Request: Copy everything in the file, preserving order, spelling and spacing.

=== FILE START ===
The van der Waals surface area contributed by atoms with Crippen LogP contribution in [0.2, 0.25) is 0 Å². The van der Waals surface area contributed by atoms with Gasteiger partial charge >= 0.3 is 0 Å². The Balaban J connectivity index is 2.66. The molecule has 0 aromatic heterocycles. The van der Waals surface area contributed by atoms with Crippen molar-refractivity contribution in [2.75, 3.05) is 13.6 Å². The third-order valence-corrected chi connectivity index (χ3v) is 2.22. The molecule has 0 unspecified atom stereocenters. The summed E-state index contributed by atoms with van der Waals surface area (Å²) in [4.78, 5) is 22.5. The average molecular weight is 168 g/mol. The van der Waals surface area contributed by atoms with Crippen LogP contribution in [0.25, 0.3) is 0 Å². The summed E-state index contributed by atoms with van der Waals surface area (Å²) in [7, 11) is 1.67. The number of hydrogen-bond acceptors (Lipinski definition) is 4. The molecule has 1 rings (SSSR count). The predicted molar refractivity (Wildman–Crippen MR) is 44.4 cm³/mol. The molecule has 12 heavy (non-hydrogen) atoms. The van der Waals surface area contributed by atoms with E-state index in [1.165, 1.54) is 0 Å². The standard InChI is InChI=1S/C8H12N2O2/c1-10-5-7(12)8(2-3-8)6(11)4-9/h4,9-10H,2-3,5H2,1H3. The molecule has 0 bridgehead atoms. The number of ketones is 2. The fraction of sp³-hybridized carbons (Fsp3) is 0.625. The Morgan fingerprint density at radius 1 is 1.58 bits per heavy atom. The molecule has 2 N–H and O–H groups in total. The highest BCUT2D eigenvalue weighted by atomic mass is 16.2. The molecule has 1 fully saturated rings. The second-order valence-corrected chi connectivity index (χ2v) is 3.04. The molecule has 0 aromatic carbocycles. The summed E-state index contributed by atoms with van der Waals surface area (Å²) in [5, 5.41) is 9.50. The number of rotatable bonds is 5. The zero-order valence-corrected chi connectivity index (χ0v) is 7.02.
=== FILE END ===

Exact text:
The van der Waals surface area contributed by atoms with Crippen LogP contribution in [0.2, 0.25) is 0 Å². The van der Waals surface area contributed by atoms with Gasteiger partial charge >= 0.3 is 0 Å². The Balaban J connectivity index is 2.66. The molecule has 0 aromatic heterocycles. The van der Waals surface area contributed by atoms with Crippen molar-refractivity contribution in [2.75, 3.05) is 13.6 Å². The third-order valence-corrected chi connectivity index (χ3v) is 2.22. The molecule has 0 unspecified atom stereocenters. The summed E-state index contributed by atoms with van der Waals surface area (Å²) in [4.78, 5) is 22.5. The average molecular weight is 168 g/mol. The van der Waals surface area contributed by atoms with Crippen LogP contribution in [0.25, 0.3) is 0 Å². The summed E-state index contributed by atoms with van der Waals surface area (Å²) in [7, 11) is 1.67. The number of hydrogen-bond acceptors (Lipinski definition) is 4. The molecule has 1 rings (SSSR count). The predicted molar refractivity (Wildman–Crippen MR) is 44.4 cm³/mol. The molecule has 12 heavy (non-hydrogen) atoms. The van der Waals surface area contributed by atoms with E-state index in [1.165, 1.54) is 0 Å². The standard InChI is InChI=1S/C8H12N2O2/c1-10-5-7(12)8(2-3-8)6(11)4-9/h4,9-10H,2-3,5H2,1H3. The molecule has 0 bridgehead atoms. The number of ketones is 2. The fraction of sp³-hybridized carbons (Fsp3) is 0.625. The Morgan fingerprint density at radius 1 is 1.58 bits per heavy atom. The molecule has 2 N–H and O–H groups in total. The highest BCUT2D eigenvalue weighted by atomic mass is 16.2. The molecule has 1 fully saturated rings. The second-order valence-corrected chi connectivity index (χ2v) is 3.04. The molecule has 0 aromatic carbocycles. The summed E-state index contributed by atoms with van der Waals surface area (Å²) in [5, 5.41) is 9.50. The number of rotatable bonds is 5. The zero-order valence-corrected chi connectivity index (χ0v) is 7.02.